No Strings Attached

Wooden acting all around--and not just in Stage West's brittle Puppet Boy

The whole production feels unpolished and under-produced. Except for DuBose, who sleepwalks through the role of Rodgers like he's knocked out on Ambien, the other actors double and triple roles as family members and musicians. Only veteran actor Matthew Posey makes each of his characters unique. His turn as a half-blind tent show snake-oil peddler named Dr. Hezekiah Chapel is a beaut. Too bad the show's not about him.

Wouldn't it be reasonable to expect that writing and starring in a project about one of the legendary yodelers of country music would force DuBose to learn how to yodel? Not only does he not execute that particular trick of the glottis, he sings like he has cream cheese stuck in his throat. Oh, and would somebody with a good ear please tune his guitar?

Three good actors almost, but not quite, save Richardson Theatre Centre's production of Neil Simon's Rumors from joining this week's hall of shame. Nye Cooper, Jody Rudman and Ginger Goldman drip with sweat trying to wrestle some little bit of hilarity out of Simon's godawful script about a dress-up dinner party gone wrong. They earn some respectable laughs for their physicality despite Simon's material. The genius who wrote The Odd Couple and Barefoot in the Park is so out of gas with his 1988 play that the biggest joke hinges on the rhyming names of characters Ben, Ken, Len and Glen. "And they're men!" Someone actually says that. And we 'uns squeezed into RTC's cramped wooden seats titter unenthusiastically. Punchlines like that, old comics would say, "are strictly from hunger."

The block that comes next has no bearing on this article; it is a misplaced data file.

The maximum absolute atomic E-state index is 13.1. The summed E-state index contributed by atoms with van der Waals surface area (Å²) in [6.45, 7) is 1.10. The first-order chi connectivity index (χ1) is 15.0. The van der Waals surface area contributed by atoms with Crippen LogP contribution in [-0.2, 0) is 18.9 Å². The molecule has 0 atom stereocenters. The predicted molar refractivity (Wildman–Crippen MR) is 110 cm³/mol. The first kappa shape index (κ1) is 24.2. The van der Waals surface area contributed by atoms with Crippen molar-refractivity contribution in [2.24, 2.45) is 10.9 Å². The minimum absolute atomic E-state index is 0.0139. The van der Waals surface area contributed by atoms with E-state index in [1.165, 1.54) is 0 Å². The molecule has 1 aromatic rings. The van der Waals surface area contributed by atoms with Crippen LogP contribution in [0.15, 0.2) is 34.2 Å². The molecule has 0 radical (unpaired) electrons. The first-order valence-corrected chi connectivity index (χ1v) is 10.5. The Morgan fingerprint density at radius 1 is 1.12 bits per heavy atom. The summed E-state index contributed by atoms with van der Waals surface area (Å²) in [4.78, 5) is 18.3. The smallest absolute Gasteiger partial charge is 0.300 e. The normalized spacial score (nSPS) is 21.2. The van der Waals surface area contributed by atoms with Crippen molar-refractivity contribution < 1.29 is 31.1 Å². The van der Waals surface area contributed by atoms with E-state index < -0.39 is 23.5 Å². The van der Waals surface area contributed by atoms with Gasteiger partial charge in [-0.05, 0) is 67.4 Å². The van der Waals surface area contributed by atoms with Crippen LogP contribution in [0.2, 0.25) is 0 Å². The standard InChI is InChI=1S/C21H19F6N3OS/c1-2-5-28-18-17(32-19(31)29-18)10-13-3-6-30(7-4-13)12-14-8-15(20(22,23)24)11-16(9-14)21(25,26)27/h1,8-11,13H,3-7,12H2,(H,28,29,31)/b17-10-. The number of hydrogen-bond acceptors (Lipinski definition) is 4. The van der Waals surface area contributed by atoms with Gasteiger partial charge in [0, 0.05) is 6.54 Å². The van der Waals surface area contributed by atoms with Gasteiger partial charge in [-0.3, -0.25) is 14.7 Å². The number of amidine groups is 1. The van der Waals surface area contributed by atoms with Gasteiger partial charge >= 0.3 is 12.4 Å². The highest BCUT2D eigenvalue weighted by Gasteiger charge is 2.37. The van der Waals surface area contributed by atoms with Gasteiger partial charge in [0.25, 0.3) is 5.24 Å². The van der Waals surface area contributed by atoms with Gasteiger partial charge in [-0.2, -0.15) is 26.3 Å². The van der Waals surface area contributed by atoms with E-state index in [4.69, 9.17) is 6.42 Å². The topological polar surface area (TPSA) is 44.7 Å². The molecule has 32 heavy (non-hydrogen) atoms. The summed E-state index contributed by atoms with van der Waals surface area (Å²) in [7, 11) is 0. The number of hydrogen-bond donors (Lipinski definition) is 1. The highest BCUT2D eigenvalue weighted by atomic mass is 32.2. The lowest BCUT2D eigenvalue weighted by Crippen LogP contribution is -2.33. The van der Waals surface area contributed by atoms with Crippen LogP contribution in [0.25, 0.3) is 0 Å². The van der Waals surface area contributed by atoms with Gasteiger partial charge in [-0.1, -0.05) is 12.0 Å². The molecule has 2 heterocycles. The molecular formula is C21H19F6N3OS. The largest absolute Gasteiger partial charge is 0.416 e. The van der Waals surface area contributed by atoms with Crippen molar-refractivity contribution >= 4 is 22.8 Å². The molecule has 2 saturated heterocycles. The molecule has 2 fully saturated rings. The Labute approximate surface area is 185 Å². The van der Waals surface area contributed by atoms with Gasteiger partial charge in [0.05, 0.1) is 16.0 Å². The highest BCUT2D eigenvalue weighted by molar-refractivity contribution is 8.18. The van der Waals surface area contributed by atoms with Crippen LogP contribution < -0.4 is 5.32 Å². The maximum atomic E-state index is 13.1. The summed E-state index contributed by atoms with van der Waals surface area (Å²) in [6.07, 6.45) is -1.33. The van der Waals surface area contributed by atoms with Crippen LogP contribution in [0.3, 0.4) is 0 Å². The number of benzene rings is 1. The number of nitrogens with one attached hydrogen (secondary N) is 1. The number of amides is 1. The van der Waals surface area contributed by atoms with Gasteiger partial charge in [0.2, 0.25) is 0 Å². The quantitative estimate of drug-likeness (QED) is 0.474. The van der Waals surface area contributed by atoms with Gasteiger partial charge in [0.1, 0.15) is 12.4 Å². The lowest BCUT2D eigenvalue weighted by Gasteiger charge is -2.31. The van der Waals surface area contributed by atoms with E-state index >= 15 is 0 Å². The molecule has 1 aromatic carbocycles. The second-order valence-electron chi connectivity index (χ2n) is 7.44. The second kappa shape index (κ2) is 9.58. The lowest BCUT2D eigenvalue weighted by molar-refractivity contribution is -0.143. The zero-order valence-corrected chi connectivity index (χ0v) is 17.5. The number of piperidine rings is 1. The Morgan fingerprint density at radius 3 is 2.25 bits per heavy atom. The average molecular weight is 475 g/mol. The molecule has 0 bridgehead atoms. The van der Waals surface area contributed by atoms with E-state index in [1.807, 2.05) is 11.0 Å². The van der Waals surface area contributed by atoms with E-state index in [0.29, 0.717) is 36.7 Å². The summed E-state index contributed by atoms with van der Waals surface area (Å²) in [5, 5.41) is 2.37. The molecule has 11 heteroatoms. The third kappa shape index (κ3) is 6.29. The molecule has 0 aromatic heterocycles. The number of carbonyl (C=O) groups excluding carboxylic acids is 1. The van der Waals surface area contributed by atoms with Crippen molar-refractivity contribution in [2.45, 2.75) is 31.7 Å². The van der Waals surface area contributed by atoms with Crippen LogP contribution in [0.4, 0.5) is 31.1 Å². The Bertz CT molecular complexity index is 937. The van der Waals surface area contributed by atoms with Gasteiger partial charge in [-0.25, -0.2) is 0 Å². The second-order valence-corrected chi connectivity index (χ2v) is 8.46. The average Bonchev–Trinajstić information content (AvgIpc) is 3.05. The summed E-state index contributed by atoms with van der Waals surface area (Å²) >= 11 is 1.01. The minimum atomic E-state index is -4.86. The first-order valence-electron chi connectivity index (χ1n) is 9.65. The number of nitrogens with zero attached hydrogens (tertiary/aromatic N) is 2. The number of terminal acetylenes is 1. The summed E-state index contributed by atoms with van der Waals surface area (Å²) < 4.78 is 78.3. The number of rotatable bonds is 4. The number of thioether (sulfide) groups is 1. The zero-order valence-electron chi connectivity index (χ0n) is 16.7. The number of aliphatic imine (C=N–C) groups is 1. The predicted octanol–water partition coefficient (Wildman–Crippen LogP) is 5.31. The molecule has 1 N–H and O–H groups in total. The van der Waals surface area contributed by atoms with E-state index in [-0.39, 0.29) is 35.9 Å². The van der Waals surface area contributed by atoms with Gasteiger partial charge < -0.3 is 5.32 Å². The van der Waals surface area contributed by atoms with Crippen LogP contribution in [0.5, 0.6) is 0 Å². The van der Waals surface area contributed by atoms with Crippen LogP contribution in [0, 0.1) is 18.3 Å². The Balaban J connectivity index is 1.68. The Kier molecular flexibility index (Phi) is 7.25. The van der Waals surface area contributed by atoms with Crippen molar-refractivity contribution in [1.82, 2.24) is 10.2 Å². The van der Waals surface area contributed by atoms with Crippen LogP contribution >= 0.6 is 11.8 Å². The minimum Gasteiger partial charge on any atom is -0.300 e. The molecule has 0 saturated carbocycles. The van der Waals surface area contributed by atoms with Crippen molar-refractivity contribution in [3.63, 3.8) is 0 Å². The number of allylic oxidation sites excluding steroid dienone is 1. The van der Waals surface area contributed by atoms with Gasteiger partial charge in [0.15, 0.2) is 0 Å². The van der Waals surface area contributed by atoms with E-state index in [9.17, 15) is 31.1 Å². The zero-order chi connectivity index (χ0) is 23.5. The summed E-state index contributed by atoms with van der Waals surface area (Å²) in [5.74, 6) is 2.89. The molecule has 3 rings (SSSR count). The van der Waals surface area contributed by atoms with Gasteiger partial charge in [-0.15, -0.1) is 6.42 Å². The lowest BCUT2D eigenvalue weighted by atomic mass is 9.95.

Note to Bruce Dubose:  If you want to play Jimmie Rodgers, learn how to yodel.
Note to Bruce Dubose: If you want to play Jimmie Rodgers, learn how to yodel.

Director Regan Adair, who took over this company earlier this year, has been striving to lend RTC a more professional gloss. The impeccably designed and well-acted Dangerous Liaisons was his best work there yet. Rumors sends RTC back to its old community theater status, with cringe-making efforts by several hammy amateurs. OK, let's name names: Lynn Rutherford, Doug Fowler, Randy Pearlman. Stop mugging. Stop screaming. Stop auditioning. Please.

Any chuckles mined from this one come from the subtler work of Cooper, head cocked to one side for his character's whiplash; Goldman, as a tightly wound housewife with a voice like a rusty buzz saw; and Rudman, slyly fishing verboten cigarettes out of their box while everyone else is in major meltdown mode. To this trio of pros, a round of joy juice on the house.

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